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TEACHER CREDENTIALING

Postgrad Multiple Subject Teaching Credential


The postgraduate Preliminary Multiple Subject Teaching Credential (California) program provides students with a fundamental knowledge base for education and developing learning environments for children from kindergarten to twelfth grade.

 Available Online

49 units of coursework and fieldwork

Curriculum is guided by the CCTC

Qualifies candidates to teach K-12

California Preliminary Multiple Subject Teaching Credential

Pacific Oaks Preliminary Multiple Subject Teaching Credential curriculum is based on a constructivist framework that is responsive to multiple sources of diversity in the education of children. By engaging in supervised learning experiences, students in this Teaching Credentialing program learn about essential principles of pedagogy and child development.

All Pasadena courses have an online component; either blended with face to face instruction on campus or fully online. Throughout the program, students will take part in self-reflection, collaboration with others, and problem solving.

Other Credentials and Continuing Learning Programs

 

Sample Courses

Theories of Development for All Learners

This course examines the processes and theories of development and learning. The course explores pertinent psychological principles and theories, problems of learning and of learning processes, the nature and development of cognition, individual differences, and motivation. Additionally, candidates will examine the cognitive, linguistic, personal, social, emotional, and moral development of individuals with and without disabilities. Strategies are presented on ways to construct successful learning environments in K-12 classrooms, enhance the motivations of students with and without disabilities, manage classroom learning activities, assess student development, and integrate technology supports teaching and learning.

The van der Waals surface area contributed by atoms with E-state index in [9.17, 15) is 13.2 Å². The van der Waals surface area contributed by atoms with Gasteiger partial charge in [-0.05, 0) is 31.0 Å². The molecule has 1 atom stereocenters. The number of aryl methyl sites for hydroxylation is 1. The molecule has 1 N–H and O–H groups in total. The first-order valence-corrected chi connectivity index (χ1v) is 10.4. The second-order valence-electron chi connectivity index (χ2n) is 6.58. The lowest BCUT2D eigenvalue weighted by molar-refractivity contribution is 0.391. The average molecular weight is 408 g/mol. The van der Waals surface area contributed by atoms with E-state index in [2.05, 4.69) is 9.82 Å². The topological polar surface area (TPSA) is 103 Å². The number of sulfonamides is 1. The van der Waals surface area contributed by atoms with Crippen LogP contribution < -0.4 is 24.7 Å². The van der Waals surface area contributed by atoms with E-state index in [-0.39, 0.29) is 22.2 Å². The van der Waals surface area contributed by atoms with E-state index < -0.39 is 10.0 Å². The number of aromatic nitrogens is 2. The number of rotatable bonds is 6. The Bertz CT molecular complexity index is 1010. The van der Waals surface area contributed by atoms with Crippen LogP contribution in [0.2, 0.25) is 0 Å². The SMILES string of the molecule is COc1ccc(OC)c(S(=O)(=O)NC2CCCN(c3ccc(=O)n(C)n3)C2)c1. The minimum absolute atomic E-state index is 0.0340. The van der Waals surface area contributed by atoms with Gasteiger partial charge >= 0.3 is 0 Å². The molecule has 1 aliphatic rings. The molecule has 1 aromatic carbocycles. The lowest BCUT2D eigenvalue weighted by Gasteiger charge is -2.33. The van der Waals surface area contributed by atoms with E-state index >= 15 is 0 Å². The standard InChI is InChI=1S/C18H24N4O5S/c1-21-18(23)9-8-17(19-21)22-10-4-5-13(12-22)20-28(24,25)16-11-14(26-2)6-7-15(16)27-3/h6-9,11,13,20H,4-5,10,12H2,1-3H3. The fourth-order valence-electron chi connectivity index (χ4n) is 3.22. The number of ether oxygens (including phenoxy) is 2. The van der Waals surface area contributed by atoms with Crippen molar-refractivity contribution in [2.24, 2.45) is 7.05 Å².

Advanced English Learner Methodologies in a Diverse Classroom

This course focuses on the unique needs of English language learners and children with special needs. Candidates explore language, literacy, and content acquisitions for English learners through readings, discussions, activities, reflection and classroom observations. Instruction focuses on the historical, theoretical, and practical aspects of English Language Development (ELD) and Specially Designed Academic Instruction in English (SDAIE) to elementary students in a diverse classroom. Emphasis is on incorporating state Frameworks and ELD standards into a program that also draws on children’s real-life experiences and knowledge about language and literacy. In an environment that parallels that of a dynamic elementary school classroom, students will explore language, literacy, and content acquisition for English learners through readings, discussions, activities, reflection, and classroom observations. The unique needs of English language learners and children with special needs will be addressed throughout the course. Key topics include primary and second language acquisition, the role of language in learning, SDAIE strategies, integrating language development into lesson planning, language learning, assessment, differentiation of instruction, analysis of classroom discourse and how first language literacy connects to second language development. TPA 1 is introduced here in ED 531. (Prerequisite: ED 530)